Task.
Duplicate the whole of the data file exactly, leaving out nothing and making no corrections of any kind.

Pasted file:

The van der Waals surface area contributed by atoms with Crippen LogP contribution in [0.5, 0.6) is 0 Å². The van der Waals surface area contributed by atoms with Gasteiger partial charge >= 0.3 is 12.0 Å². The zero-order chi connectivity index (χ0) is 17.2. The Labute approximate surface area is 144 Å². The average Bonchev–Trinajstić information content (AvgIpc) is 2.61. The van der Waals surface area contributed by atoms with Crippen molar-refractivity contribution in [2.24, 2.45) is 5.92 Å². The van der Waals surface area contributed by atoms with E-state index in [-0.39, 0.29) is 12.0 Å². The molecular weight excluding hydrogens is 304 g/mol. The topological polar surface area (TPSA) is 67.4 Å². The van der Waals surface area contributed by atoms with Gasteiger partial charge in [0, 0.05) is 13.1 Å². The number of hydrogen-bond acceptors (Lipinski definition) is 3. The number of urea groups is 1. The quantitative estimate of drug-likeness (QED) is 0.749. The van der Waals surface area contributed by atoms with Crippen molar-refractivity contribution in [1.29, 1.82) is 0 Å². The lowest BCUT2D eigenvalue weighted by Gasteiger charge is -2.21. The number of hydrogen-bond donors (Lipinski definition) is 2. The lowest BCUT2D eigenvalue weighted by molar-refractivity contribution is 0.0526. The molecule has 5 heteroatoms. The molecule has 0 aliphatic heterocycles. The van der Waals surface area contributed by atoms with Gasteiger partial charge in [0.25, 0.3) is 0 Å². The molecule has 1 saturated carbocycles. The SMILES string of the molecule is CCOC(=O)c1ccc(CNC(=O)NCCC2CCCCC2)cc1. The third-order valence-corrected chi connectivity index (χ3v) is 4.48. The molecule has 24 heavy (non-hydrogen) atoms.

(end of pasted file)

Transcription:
The van der Waals surface area contributed by atoms with Crippen LogP contribution in [0.5, 0.6) is 0 Å². The van der Waals surface area contributed by atoms with Gasteiger partial charge >= 0.3 is 12.0 Å². The zero-order chi connectivity index (χ0) is 17.2. The Labute approximate surface area is 144 Å². The average Bonchev–Trinajstić information content (AvgIpc) is 2.61. The van der Waals surface area contributed by atoms with Crippen molar-refractivity contribution in [2.24, 2.45) is 5.92 Å². The van der Waals surface area contributed by atoms with E-state index in [-0.39, 0.29) is 12.0 Å². The molecular weight excluding hydrogens is 304 g/mol. The topological polar surface area (TPSA) is 67.4 Å². The van der Waals surface area contributed by atoms with Gasteiger partial charge in [0, 0.05) is 13.1 Å². The number of hydrogen-bond acceptors (Lipinski definition) is 3. The number of urea groups is 1. The quantitative estimate of drug-likeness (QED) is 0.749. The van der Waals surface area contributed by atoms with Crippen molar-refractivity contribution in [1.29, 1.82) is 0 Å². The lowest BCUT2D eigenvalue weighted by Gasteiger charge is -2.21. The number of hydrogen-bond donors (Lipinski definition) is 2. The lowest BCUT2D eigenvalue weighted by molar-refractivity contribution is 0.0526. The molecule has 5 heteroatoms. The molecule has 0 aliphatic heterocycles. The van der Waals surface area contributed by atoms with Gasteiger partial charge in [0.25, 0.3) is 0 Å². The molecule has 1 saturated carbocycles. The SMILES string of the molecule is CCOC(=O)c1ccc(CNC(=O)NCCC2CCCCC2)cc1. The third-order valence-corrected chi connectivity index (χ3v) is 4.48. The molecule has 24 heavy (non-hydrogen) atoms.